If you want to know something truly personal and revealing about the Joan Rivers nobody knows, go see the gripping film I saw last night at the Tribeca Film Festival titled Joan Rivers: A Piece of Work.
You can read into that title many things, as Joan—a longtime friend, interview subject (and fellow dog lover)—is wildly irreverent, controversial, hilarious, even offensive to the delicate sensibilities of some—but at the very least, she’s the hardest-working woman in show business. Her work ethic is without peer.
The back-breaking schedule detailed in this year-at-a-glance documentary would exhaust anyone half her age, so she’s fortunate to have such an astute and warm-hearted support team—including her longtime assistants Graham and Jocelyn, her housekeepers, fantastic agent, Larry Thompson, and a circle of close friends.
Still, wouldn’t she like to just relax by the pool? You must be kidding. At almost age 76, she jets across the country, jamming in nightclub appearances, TV shows, book signings, QVC jewelry spots, all of it non-stop though she could afford to retire and “live carefully,” she says in the film. Retreating from the stage of life, though, is anathama to her and she wants to beat the record set by George Burns, who was still entertaining crowds well into his 90’s.
Compared to that, who wants to golf or play bridge? Joan wants to travel the world, entertaining people, her mission and life purpose being that of an actress “playing a comedienne,” for Joan’s abilities as an actress, though underestimated by some, are formidable. When she takes the stage, nobody commands it better. And off-stage, chic in her signature jewelry and glittery costumes, she’s a youthful wonder—the real secret of it not being plastic surgery, but rather the compulsive energy that feeds her ambition to stay current and active.
In fact, in the film, she admits that her greatest fear is having an empty calendar, joking that when she looks at a blank page of it, she has to wear sunglasses to shield herself from the painful glare.
How ironic that, even with her formidable accomplishments, she’s still proving herself, still vulnerable to rejection.
At times, it’s painful, in this film, to watch the triumphant winner of Celebrity Apprentice struggling to pin down nightclub dates, public appearances, and product endorsements, while trying out an autobiographical play that she ultimately did not bring to the Broadway stage.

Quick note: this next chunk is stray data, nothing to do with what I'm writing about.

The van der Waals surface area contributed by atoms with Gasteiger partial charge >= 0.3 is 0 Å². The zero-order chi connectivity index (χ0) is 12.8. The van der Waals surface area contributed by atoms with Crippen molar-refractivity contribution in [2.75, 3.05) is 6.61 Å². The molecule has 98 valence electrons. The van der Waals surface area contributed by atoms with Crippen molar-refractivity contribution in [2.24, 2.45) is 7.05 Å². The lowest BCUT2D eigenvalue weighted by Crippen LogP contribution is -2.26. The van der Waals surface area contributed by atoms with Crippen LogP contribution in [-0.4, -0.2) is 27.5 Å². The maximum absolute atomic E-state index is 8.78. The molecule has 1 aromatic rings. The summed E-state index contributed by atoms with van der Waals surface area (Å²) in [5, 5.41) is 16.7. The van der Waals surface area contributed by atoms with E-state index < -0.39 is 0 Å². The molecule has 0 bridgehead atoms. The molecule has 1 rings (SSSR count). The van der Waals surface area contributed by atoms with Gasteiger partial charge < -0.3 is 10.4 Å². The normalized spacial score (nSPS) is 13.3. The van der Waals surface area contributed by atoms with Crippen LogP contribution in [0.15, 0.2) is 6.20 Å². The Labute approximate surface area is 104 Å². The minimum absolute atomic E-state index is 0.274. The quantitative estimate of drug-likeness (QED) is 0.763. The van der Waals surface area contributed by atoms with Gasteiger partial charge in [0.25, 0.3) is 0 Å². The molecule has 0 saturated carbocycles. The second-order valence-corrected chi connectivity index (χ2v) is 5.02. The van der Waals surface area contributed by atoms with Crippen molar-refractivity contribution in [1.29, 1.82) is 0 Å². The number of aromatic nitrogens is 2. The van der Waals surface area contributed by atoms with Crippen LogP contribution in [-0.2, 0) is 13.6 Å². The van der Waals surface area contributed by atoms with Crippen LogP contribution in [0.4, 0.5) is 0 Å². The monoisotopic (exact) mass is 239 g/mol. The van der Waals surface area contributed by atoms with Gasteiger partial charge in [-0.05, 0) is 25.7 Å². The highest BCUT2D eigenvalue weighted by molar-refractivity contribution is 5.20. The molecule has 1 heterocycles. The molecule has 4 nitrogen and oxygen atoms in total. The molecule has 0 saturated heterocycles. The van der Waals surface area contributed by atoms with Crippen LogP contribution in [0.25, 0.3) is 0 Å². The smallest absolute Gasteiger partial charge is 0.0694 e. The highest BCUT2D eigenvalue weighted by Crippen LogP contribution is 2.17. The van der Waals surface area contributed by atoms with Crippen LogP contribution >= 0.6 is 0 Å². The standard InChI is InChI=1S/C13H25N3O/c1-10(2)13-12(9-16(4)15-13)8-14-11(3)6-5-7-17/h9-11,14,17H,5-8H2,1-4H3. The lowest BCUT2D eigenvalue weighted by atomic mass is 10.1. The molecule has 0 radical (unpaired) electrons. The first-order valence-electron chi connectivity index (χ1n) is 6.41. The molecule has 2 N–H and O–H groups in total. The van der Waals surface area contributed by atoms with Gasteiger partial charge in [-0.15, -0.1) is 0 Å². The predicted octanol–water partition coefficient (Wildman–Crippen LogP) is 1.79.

During tryouts in London, the lackluster reviews were painful to her. But criticism is nothing new to Joan. She’s faced rejection at key points in life, most notably in the l980’s when she left Johnny Carson to host her own late-night talk show on Fox, a move that resulted in Carson blacklisting her from late-night NBC talk shows. It’s their loss.
The movie also captures hilarious vignettes of Joan in live performance—but most of the film is rather serious and emotional, capturing Joan in private moments. On a poignant note, there’s one very personal off-stage scene that tells you everything you need to know about the real Joan Rivers. There she is, sitting in the back seat of her limousine with her adorable grandson, Cooper, both on their way to deliver food on Thanksgiving, part of Rivers’ work for
God’s Love We Deliver, a cause she’s championed for years.
In the car, Joan gently takes Cooper’s left hand in hers and tells him affectionately: “I love your hands,” turning them over in hers. And then the boy rests his head on his grandmother’s shoulder as they snuggle, a tender part of Joan I’ll never forget.
Her love for that boy, and for her daughter, Melissa, reminds you that beyond showbusiness, here’s a woman with a vibrant heart and caring spirit.
Unexpectedly, this small moment in the film brought me to tears. Maybe it was because I was remembering the close bond I felt with my own grandmother, Essie, who like Joan, was unusually modern, a remarkably strong woman who even had her own line of cookies at Bloomingdales! There she is with me in the picture to the right, at one of my book autograph sessions.
Anyway, Cooper is a very lucky boy to have a grandmother like Joan.